Jason Evans, PhD: Graduated December, 2010
Jennifer Ripplinger, PhD: Graduated December, 2010
Kenneth Berger, PhD Student: Due to graduate December, 2013
Brice Sarver, PhD Student: Due to graduate December 2013
Genevieve Metzger, PhD Student: Due to graduate May 2016

Undergraduate Research Supervised
Nick Forshee 2010 - 2011
Tara Potter 2006 - 2007
Javan Bauder 2004 - 2006
Karina Villa Romero 2003-2004
Angela Stevenson 2002 - 2005
Jeremiah Degenhardt (REU Fellowship) 2002 - 2005
Stacey M. Gregory 1998-2001
Jeffrey M. Good 1998-1999

Graduate Committees
Zaid Abdo* - University of Idaho, Bioinformatics & Computational Biology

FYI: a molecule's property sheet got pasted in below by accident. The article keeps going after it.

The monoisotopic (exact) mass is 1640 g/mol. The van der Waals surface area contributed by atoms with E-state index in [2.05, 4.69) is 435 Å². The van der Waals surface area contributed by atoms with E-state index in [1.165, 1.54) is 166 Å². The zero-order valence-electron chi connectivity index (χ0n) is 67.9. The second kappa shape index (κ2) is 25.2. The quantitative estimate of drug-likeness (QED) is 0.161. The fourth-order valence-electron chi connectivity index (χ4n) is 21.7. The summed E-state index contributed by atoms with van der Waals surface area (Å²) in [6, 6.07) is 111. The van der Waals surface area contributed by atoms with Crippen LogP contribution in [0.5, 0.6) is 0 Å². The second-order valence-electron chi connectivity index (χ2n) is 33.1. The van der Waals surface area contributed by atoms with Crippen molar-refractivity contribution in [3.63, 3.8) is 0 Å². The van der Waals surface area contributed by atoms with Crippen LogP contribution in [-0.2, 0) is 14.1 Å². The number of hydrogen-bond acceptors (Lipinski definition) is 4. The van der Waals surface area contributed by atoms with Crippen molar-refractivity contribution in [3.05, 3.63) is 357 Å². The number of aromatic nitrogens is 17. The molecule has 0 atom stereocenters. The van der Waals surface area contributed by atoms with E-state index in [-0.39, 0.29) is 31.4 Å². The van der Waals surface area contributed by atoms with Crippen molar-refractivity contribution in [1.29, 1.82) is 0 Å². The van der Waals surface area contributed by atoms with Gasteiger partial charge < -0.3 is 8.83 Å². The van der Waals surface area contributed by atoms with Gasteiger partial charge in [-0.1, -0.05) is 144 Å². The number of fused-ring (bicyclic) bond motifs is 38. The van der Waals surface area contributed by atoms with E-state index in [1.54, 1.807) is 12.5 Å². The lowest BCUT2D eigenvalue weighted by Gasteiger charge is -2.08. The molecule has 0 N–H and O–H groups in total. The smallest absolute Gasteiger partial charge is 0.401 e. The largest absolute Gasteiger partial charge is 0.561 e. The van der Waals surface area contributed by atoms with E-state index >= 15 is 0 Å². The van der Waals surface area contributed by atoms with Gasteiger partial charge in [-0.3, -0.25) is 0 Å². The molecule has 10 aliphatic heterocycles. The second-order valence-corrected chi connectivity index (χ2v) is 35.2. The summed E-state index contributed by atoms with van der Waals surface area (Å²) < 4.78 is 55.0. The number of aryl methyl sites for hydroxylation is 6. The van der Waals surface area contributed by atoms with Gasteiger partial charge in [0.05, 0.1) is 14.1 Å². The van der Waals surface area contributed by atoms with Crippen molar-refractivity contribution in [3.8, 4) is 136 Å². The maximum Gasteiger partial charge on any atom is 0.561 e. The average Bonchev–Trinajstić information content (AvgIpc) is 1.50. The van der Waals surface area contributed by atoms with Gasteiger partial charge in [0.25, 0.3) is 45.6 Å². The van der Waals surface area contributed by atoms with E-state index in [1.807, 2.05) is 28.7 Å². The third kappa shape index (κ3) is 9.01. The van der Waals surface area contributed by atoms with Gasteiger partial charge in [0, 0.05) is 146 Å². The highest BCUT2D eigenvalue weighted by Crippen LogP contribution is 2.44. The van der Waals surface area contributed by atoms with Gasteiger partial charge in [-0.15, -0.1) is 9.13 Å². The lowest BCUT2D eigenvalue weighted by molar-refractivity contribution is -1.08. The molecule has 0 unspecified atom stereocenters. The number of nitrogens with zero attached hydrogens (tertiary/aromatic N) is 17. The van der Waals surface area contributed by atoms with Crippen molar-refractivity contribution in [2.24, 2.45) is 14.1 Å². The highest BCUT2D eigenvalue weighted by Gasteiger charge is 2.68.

Patryce Avsharian* - University of Idaho, Department of Biological Sciences
Kerry Barnowe-Meyer* - University of Idaho, Department of Biological Sciences
Justin Bohling - University of Idaho, Department of Fish & Wildlife Resources
Frances Bonier* - University of Idaho, Department of Biological Sciences
Celeste Brown* - University of Idaho, Department of Mathematics and Statistics
Amie-June Brumble* -University of Idaho, Department of Forest Resources
Matthew Carling* - University of Idaho, Department of Biological Sciences
Christine Cegelski* - University of Idaho, Department of Fish & Wildlife Resources
Isaac Erikson* - University of Idaho, Department of Biological Sciences
Ryan Garrick* - La Trobe University (Australia), School of Molecular Sciences
Andrew Giordano* - Washington State University, School of Biological Sciences
William Godsoe* - University of Idaho, Department of Biological Sciences